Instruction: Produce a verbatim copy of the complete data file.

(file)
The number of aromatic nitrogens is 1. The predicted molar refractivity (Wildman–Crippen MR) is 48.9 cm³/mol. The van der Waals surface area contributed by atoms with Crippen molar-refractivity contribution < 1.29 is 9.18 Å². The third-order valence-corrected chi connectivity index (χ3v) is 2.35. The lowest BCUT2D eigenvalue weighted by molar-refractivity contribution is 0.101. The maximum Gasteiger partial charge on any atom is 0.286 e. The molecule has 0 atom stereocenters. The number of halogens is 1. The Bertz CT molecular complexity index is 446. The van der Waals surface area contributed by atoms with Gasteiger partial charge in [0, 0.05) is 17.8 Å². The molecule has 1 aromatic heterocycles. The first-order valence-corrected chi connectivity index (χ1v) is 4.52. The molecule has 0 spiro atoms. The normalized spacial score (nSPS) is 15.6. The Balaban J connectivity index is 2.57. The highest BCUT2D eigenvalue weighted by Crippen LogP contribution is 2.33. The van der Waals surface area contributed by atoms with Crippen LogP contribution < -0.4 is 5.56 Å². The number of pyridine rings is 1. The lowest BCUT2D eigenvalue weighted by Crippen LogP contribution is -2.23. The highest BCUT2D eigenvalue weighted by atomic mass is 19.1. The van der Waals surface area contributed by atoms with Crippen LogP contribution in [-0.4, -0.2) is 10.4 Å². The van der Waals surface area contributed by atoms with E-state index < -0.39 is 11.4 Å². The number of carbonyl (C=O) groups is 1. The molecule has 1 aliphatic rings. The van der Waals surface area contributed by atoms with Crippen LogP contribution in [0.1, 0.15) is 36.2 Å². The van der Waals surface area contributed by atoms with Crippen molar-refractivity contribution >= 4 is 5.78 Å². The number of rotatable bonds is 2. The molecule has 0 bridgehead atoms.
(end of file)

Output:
The number of aromatic nitrogens is 1. The predicted molar refractivity (Wildman–Crippen MR) is 48.9 cm³/mol. The van der Waals surface area contributed by atoms with Crippen molar-refractivity contribution < 1.29 is 9.18 Å². The third-order valence-corrected chi connectivity index (χ3v) is 2.35. The lowest BCUT2D eigenvalue weighted by molar-refractivity contribution is 0.101. The maximum Gasteiger partial charge on any atom is 0.286 e. The molecule has 0 atom stereocenters. The number of halogens is 1. The Bertz CT molecular complexity index is 446. The van der Waals surface area contributed by atoms with Gasteiger partial charge in [0, 0.05) is 17.8 Å². The molecule has 1 aromatic heterocycles. The first-order valence-corrected chi connectivity index (χ1v) is 4.52. The molecule has 0 spiro atoms. The normalized spacial score (nSPS) is 15.6. The Balaban J connectivity index is 2.57. The highest BCUT2D eigenvalue weighted by Crippen LogP contribution is 2.33. The van der Waals surface area contributed by atoms with Crippen LogP contribution < -0.4 is 5.56 Å². The number of pyridine rings is 1. The lowest BCUT2D eigenvalue weighted by Crippen LogP contribution is -2.23. The highest BCUT2D eigenvalue weighted by atomic mass is 19.1. The van der Waals surface area contributed by atoms with Crippen LogP contribution in [-0.4, -0.2) is 10.4 Å². The van der Waals surface area contributed by atoms with E-state index < -0.39 is 11.4 Å². The number of carbonyl (C=O) groups is 1. The molecule has 1 aliphatic rings. The van der Waals surface area contributed by atoms with Crippen LogP contribution in [0.1, 0.15) is 36.2 Å². The van der Waals surface area contributed by atoms with Crippen molar-refractivity contribution >= 4 is 5.78 Å². The number of rotatable bonds is 2. The molecule has 0 bridgehead atoms.